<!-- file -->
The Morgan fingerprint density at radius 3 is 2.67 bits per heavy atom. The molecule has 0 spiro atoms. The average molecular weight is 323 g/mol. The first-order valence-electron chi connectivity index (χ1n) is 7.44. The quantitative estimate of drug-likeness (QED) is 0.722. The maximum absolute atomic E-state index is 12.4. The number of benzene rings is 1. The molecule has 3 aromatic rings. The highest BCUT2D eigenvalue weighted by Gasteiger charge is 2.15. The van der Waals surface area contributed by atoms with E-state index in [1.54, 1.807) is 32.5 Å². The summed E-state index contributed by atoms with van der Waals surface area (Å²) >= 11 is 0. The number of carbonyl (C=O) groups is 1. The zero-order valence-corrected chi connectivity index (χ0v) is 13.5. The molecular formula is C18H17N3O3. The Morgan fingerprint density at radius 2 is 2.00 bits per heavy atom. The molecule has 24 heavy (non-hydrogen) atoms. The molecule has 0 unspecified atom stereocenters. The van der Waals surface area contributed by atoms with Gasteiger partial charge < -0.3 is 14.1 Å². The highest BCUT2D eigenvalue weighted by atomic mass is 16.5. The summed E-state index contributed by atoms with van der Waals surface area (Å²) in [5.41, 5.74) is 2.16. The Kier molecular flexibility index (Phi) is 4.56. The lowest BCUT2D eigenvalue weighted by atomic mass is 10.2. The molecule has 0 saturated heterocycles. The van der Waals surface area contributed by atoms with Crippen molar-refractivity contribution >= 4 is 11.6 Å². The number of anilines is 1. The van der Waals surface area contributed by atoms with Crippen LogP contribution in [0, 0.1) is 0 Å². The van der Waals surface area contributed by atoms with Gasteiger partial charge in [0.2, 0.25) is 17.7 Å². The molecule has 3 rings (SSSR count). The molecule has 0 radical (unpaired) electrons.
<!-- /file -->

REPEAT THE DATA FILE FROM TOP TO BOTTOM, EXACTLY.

The Morgan fingerprint density at radius 3 is 2.67 bits per heavy atom. The molecule has 0 spiro atoms. The average molecular weight is 323 g/mol. The first-order valence-electron chi connectivity index (χ1n) is 7.44. The quantitative estimate of drug-likeness (QED) is 0.722. The maximum absolute atomic E-state index is 12.4. The number of benzene rings is 1. The molecule has 3 aromatic rings. The highest BCUT2D eigenvalue weighted by Gasteiger charge is 2.15. The van der Waals surface area contributed by atoms with E-state index in [1.54, 1.807) is 32.5 Å². The summed E-state index contributed by atoms with van der Waals surface area (Å²) >= 11 is 0. The number of carbonyl (C=O) groups is 1. The zero-order valence-corrected chi connectivity index (χ0v) is 13.5. The molecular formula is C18H17N3O3. The Morgan fingerprint density at radius 2 is 2.00 bits per heavy atom. The molecule has 24 heavy (non-hydrogen) atoms. The molecule has 0 unspecified atom stereocenters. The van der Waals surface area contributed by atoms with Gasteiger partial charge < -0.3 is 14.1 Å². The highest BCUT2D eigenvalue weighted by atomic mass is 16.5. The summed E-state index contributed by atoms with van der Waals surface area (Å²) in [5.41, 5.74) is 2.16. The Kier molecular flexibility index (Phi) is 4.56. The lowest BCUT2D eigenvalue weighted by atomic mass is 10.2. The molecule has 0 saturated heterocycles. The van der Waals surface area contributed by atoms with Crippen molar-refractivity contribution >= 4 is 11.6 Å². The number of anilines is 1. The van der Waals surface area contributed by atoms with Crippen LogP contribution in [0, 0.1) is 0 Å². The van der Waals surface area contributed by atoms with Gasteiger partial charge in [0.2, 0.25) is 17.7 Å². The molecule has 3 rings (SSSR count). The molecule has 0 radical (unpaired) electrons.